Everybody’s favorite celebration of nerdy DIY joy rolled into dearborn, Mich., last weekend for the second annual Maker Faire Detroit. This year’s event added steam-power exhibits and streer performers, but the star of the show remained big ideas and clever thinnking. These are some of the top projects from detroit Faire.
Without a doubt, one of the main attractions at the Motor City’s Maker Faire was Gon Kirin, a tremendous mechanical creation by Ryan Doyle and Teddy Low. It was built on the bones of a 1963 International Harvester Travel all and destined for a trip to the Burning Man Festival. The machine is a compilation of found objects and materials that its creators kluged together at the artists’ lofts that occupy the massive Russell Industrial Center. It breaths fire, waves its spiked tail and strikes fear and awe in all who see it.
Low-Altitude Wind Turbine
Detroit artist and metalworker Carlos Nielbock debuted the Low Altitude Wind Turbine, a beautifully crafted all-metal wind turbine designed to be as much a kinetic sculpture as a power source. It’s been under construction for a few months just outside downtown Detroit.
Inspiration often comes from nature, and Anthony Reale took his from the basking shark, the second largest fish in the world (after the whale shark). The basking shark is a krill raker, swimming through the sea with its huge mouth open and filtering the tiny organisms from the water. Reale looked at the shark’s mouth and saw beautiful efficiency borne of millions of years of evolution: The gills direct flowing water around to the back of the mouth, drawing water in with a more consistent flow pattern. He took these elements and applied them to in-water turbine housing. When tested at the University of Michigan’s hydrodynamics lab, it demonstrated a 40 percent better efficiency than comparable turbines. Reale is now shopping the patent-pending design around to investors.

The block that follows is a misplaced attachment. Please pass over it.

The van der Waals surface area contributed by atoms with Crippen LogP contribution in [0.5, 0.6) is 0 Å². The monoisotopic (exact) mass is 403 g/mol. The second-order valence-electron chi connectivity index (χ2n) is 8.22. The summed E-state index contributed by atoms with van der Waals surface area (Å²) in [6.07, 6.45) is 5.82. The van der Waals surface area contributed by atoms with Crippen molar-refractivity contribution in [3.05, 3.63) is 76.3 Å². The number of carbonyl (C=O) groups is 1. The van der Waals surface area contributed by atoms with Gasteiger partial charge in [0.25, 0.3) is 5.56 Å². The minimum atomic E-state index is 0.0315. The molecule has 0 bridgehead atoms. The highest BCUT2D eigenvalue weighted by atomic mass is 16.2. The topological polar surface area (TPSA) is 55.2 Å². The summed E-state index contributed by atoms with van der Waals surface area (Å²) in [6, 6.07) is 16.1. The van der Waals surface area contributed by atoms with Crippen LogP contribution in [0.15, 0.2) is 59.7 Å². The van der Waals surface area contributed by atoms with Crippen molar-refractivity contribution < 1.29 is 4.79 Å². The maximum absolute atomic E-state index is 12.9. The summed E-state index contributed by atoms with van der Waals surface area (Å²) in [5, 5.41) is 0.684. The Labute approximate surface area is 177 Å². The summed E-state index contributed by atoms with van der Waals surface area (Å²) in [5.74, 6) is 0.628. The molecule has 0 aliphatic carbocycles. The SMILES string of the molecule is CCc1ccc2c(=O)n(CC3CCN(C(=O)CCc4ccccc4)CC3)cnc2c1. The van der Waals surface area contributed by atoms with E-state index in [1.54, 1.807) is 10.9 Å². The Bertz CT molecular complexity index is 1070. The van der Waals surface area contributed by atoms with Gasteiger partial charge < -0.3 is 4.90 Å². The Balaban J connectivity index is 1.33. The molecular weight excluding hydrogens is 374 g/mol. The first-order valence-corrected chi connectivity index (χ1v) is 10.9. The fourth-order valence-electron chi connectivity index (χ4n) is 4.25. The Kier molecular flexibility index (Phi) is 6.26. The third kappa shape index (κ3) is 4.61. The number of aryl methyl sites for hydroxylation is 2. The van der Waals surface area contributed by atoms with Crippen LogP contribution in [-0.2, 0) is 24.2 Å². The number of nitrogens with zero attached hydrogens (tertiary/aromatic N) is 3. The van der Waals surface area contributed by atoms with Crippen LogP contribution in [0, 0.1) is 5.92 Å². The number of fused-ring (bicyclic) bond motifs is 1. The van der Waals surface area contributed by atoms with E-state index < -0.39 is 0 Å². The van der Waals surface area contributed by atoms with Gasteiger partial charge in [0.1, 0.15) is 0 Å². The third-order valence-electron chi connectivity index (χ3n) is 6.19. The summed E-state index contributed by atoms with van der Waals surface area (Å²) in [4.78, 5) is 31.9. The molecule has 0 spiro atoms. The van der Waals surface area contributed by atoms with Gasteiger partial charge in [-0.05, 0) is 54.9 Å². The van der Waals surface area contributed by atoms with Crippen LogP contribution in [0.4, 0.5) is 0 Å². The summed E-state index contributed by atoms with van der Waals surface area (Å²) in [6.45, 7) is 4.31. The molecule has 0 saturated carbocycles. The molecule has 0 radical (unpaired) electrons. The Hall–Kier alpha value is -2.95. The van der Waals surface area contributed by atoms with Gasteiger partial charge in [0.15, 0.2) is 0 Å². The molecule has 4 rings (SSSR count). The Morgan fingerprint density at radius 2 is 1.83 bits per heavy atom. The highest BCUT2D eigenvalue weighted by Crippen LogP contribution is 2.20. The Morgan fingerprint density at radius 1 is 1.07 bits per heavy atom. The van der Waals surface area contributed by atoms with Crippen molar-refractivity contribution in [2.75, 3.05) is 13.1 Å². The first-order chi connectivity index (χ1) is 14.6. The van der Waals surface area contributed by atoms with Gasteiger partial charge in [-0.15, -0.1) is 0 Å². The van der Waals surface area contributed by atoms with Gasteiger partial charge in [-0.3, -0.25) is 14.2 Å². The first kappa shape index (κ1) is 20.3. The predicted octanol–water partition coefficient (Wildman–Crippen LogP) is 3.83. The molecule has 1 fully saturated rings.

A few years ago Tom Wilson crafted an enormous, four-wheeled, four-person quadricycle using cast-off bike parts, sewer pipe and creativity. Since then he has refined that design–and of course added some fire–and now he’s gone smaller with this build, the Boxer. Like its big brother it has four wheels but it carries just two drivers, elegantly bent steel tubing and a slick suspension system. The Boxer still uses as many bicycle parts as possible, and with the smaller footprint and sportier design, this one looks like a hoot to drive.
Maker bots are essentially compact CNC (computer numerical control) machines designed to cut material or build up polymer design, and the little machines are becoming a hot commodity within the Maker Faire crowd. The offerings go from entirely open-source, cobbled-together home-brew machines to this model by Bits from Bytes. It’s a slick 3D printer made from machined aluminum and acrylic able to create parts from digital designs.